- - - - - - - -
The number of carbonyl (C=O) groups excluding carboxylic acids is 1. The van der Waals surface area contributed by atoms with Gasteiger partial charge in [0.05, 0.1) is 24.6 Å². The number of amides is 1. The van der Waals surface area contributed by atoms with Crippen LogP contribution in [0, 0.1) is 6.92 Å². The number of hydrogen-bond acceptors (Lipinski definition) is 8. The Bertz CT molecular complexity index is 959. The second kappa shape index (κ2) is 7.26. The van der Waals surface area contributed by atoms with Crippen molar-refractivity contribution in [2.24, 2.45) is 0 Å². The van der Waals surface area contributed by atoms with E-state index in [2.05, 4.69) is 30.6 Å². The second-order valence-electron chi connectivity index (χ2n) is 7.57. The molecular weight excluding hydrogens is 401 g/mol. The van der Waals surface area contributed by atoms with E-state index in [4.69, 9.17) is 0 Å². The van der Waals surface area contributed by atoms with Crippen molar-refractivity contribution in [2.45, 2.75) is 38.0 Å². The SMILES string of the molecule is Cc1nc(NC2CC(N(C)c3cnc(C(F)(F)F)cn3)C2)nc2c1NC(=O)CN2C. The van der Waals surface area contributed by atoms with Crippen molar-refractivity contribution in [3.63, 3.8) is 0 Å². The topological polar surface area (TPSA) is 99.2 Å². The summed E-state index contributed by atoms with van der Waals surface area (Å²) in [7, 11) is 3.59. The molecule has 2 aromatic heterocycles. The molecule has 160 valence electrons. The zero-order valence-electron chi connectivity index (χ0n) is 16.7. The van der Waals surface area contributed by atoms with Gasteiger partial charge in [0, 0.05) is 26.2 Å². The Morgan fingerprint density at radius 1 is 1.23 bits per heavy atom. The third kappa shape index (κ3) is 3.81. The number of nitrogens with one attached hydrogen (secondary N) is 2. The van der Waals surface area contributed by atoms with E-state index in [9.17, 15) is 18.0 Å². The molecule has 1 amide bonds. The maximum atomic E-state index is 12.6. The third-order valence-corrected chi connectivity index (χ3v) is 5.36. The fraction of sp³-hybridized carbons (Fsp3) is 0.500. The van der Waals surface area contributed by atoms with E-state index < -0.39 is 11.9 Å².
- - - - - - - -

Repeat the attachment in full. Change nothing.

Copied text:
The number of carbonyl (C=O) groups excluding carboxylic acids is 1. The van der Waals surface area contributed by atoms with Gasteiger partial charge in [0.05, 0.1) is 24.6 Å². The number of amides is 1. The van der Waals surface area contributed by atoms with Crippen LogP contribution in [0, 0.1) is 6.92 Å². The number of hydrogen-bond acceptors (Lipinski definition) is 8. The Bertz CT molecular complexity index is 959. The second kappa shape index (κ2) is 7.26. The van der Waals surface area contributed by atoms with Crippen molar-refractivity contribution in [2.24, 2.45) is 0 Å². The van der Waals surface area contributed by atoms with E-state index in [2.05, 4.69) is 30.6 Å². The second-order valence-electron chi connectivity index (χ2n) is 7.57. The molecular weight excluding hydrogens is 401 g/mol. The van der Waals surface area contributed by atoms with E-state index in [4.69, 9.17) is 0 Å². The van der Waals surface area contributed by atoms with Crippen molar-refractivity contribution in [2.45, 2.75) is 38.0 Å². The SMILES string of the molecule is Cc1nc(NC2CC(N(C)c3cnc(C(F)(F)F)cn3)C2)nc2c1NC(=O)CN2C. The van der Waals surface area contributed by atoms with Crippen molar-refractivity contribution in [3.63, 3.8) is 0 Å². The topological polar surface area (TPSA) is 99.2 Å². The summed E-state index contributed by atoms with van der Waals surface area (Å²) in [7, 11) is 3.59. The molecule has 2 aromatic heterocycles. The molecule has 160 valence electrons. The zero-order valence-electron chi connectivity index (χ0n) is 16.7. The van der Waals surface area contributed by atoms with Gasteiger partial charge in [0, 0.05) is 26.2 Å². The Morgan fingerprint density at radius 1 is 1.23 bits per heavy atom. The third kappa shape index (κ3) is 3.81. The number of nitrogens with one attached hydrogen (secondary N) is 2. The van der Waals surface area contributed by atoms with E-state index in [9.17, 15) is 18.0 Å². The molecule has 1 amide bonds. The maximum atomic E-state index is 12.6. The third-order valence-corrected chi connectivity index (χ3v) is 5.36. The fraction of sp³-hybridized carbons (Fsp3) is 0.500. The van der Waals surface area contributed by atoms with E-state index < -0.39 is 11.9 Å².